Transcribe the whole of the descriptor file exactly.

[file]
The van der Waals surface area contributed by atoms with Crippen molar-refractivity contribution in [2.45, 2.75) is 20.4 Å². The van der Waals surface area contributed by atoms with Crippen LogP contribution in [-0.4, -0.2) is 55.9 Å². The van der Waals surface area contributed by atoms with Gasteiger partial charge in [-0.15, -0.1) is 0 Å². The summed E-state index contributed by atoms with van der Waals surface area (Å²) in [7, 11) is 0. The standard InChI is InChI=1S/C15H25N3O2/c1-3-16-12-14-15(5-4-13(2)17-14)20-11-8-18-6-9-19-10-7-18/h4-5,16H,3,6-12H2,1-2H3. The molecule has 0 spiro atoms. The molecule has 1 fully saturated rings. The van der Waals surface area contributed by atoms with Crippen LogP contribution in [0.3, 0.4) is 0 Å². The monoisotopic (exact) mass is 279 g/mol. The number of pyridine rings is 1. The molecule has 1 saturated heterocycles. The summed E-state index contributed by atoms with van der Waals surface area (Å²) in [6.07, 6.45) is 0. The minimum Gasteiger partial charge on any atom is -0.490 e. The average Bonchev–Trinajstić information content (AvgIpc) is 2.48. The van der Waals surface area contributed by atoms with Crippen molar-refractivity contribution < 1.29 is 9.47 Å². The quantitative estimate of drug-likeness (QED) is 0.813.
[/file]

The van der Waals surface area contributed by atoms with Crippen molar-refractivity contribution in [2.45, 2.75) is 20.4 Å². The van der Waals surface area contributed by atoms with Crippen LogP contribution in [-0.4, -0.2) is 55.9 Å². The van der Waals surface area contributed by atoms with Gasteiger partial charge in [-0.15, -0.1) is 0 Å². The summed E-state index contributed by atoms with van der Waals surface area (Å²) in [7, 11) is 0. The standard InChI is InChI=1S/C15H25N3O2/c1-3-16-12-14-15(5-4-13(2)17-14)20-11-8-18-6-9-19-10-7-18/h4-5,16H,3,6-12H2,1-2H3. The molecule has 0 spiro atoms. The molecule has 1 fully saturated rings. The van der Waals surface area contributed by atoms with Crippen LogP contribution in [0.3, 0.4) is 0 Å². The monoisotopic (exact) mass is 279 g/mol. The number of pyridine rings is 1. The molecule has 1 saturated heterocycles. The summed E-state index contributed by atoms with van der Waals surface area (Å²) in [6.07, 6.45) is 0. The minimum Gasteiger partial charge on any atom is -0.490 e. The average Bonchev–Trinajstić information content (AvgIpc) is 2.48. The van der Waals surface area contributed by atoms with Crippen molar-refractivity contribution < 1.29 is 9.47 Å². The quantitative estimate of drug-likeness (QED) is 0.813.